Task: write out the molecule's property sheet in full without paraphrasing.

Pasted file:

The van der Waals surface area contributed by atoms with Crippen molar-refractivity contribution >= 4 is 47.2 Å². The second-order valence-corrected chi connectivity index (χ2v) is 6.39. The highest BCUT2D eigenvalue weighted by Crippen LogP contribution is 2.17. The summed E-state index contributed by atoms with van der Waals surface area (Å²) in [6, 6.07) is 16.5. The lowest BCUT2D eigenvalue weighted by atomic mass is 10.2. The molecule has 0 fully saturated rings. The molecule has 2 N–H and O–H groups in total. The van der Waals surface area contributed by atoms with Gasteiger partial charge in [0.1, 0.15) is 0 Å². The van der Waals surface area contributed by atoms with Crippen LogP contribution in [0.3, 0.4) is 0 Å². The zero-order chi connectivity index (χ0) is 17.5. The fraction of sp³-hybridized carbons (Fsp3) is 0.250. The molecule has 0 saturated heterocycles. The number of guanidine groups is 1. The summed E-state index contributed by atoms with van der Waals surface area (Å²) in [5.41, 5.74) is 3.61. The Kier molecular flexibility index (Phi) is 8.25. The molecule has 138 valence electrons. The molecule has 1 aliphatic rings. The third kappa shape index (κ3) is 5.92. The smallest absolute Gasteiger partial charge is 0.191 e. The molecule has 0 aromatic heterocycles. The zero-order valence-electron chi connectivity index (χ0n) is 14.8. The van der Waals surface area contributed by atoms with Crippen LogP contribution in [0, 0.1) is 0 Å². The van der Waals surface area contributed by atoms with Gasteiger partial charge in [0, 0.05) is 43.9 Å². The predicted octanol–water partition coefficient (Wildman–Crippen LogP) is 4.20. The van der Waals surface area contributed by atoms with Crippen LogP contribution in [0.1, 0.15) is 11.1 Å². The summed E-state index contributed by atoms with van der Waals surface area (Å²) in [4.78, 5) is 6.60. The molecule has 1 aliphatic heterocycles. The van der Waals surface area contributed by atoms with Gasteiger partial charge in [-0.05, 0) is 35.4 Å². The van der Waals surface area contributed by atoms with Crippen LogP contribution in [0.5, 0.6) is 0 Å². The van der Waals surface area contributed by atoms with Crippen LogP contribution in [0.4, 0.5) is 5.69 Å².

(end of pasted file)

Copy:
The van der Waals surface area contributed by atoms with Crippen molar-refractivity contribution >= 4 is 47.2 Å². The second-order valence-corrected chi connectivity index (χ2v) is 6.39. The highest BCUT2D eigenvalue weighted by Crippen LogP contribution is 2.17. The summed E-state index contributed by atoms with van der Waals surface area (Å²) in [6, 6.07) is 16.5. The lowest BCUT2D eigenvalue weighted by atomic mass is 10.2. The molecule has 0 fully saturated rings. The molecule has 2 N–H and O–H groups in total. The van der Waals surface area contributed by atoms with Gasteiger partial charge in [0.1, 0.15) is 0 Å². The van der Waals surface area contributed by atoms with Crippen LogP contribution in [0.3, 0.4) is 0 Å². The zero-order chi connectivity index (χ0) is 17.5. The fraction of sp³-hybridized carbons (Fsp3) is 0.250. The molecule has 0 saturated heterocycles. The number of guanidine groups is 1. The summed E-state index contributed by atoms with van der Waals surface area (Å²) in [5.41, 5.74) is 3.61. The Kier molecular flexibility index (Phi) is 8.25. The molecule has 138 valence electrons. The molecule has 1 aliphatic rings. The third kappa shape index (κ3) is 5.92. The smallest absolute Gasteiger partial charge is 0.191 e. The molecule has 0 aromatic heterocycles. The zero-order valence-electron chi connectivity index (χ0n) is 14.8. The van der Waals surface area contributed by atoms with Crippen LogP contribution in [0, 0.1) is 0 Å². The van der Waals surface area contributed by atoms with Gasteiger partial charge in [0, 0.05) is 43.9 Å². The predicted octanol–water partition coefficient (Wildman–Crippen LogP) is 4.20. The van der Waals surface area contributed by atoms with Crippen LogP contribution in [0.1, 0.15) is 11.1 Å². The summed E-state index contributed by atoms with van der Waals surface area (Å²) in [4.78, 5) is 6.60. The molecule has 1 aliphatic heterocycles. The van der Waals surface area contributed by atoms with Gasteiger partial charge in [-0.05, 0) is 35.4 Å². The van der Waals surface area contributed by atoms with Crippen LogP contribution in [0.5, 0.6) is 0 Å². The van der Waals surface area contributed by atoms with Crippen LogP contribution in [0.4, 0.5) is 5.69 Å².